63.2 Saturday, Jan. 5 Control of animal growth: Where are we and where do we go from here? SHERIDAN, M.A.; North Dakota St. Univ. email@example.com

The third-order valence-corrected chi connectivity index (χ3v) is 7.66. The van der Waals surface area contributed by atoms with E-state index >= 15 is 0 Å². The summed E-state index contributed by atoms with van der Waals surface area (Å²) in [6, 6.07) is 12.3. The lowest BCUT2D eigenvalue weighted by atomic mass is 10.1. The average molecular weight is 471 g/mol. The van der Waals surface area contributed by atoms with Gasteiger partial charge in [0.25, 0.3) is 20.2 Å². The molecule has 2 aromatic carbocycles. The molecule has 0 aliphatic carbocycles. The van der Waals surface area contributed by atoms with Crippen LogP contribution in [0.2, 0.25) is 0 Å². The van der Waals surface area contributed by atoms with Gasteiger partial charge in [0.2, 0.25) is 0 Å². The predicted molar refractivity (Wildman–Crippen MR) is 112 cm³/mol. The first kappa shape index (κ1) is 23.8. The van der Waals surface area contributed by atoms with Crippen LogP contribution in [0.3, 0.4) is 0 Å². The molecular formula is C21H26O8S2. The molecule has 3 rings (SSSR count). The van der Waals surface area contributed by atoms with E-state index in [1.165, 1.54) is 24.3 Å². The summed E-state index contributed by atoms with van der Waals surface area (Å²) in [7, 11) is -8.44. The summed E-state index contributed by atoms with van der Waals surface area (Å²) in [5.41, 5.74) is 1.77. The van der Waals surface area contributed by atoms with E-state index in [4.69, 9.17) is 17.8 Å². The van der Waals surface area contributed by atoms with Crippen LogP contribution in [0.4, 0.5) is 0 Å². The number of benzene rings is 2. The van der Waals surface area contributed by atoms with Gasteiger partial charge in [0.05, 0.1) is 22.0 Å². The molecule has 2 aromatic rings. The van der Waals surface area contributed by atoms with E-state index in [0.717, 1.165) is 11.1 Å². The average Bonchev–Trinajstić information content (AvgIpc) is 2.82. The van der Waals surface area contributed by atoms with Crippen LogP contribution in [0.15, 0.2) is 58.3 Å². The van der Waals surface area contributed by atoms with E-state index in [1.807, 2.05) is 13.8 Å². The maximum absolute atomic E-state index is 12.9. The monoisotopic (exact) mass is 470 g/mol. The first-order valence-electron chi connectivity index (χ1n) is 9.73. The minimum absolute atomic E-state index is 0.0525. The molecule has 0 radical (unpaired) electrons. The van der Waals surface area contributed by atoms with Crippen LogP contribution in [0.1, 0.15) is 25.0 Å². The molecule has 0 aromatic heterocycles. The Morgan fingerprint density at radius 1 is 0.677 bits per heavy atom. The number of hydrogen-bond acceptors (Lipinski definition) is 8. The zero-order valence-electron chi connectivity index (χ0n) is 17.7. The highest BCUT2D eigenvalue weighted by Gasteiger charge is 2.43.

Since the description of the secretotropic action of growth hormone (GH) and the emergence of the “dual effector theory” of growth control in mammals, the study of non-mammalian model organisms, particularly teleost fish, has advanced our understanding of how organismal growth is regulated. In particular, the unique structures of the pituitary and the endocrine pancreas (Brockmann body) of teleosts have lent themselves to the study of GH and pancreatic hormone secretion (e.g., insulin, somatostatins), and the interaction of these hormones in growth control. Teleosts also have provided novel insight into peripheral modulation of GH and insulin-like growth factor (IGF) sensitivity as well as of GH and IGF action. As a result of teleosts having undergone a genome duplication event during their evolution (ca. 320 MYA), they possess multiple genes encoding major elements of the growth control system (GH receptors, IGF receptors, etc.), which provides a unique opportunity to examine the functional significance of duplicated genes. Moreover, teleosts provide an opportunity to examine the molecular basis of GH multi-functionality and to resolve its anabolic (growth promoting) and catabolic (lipolytic) actions.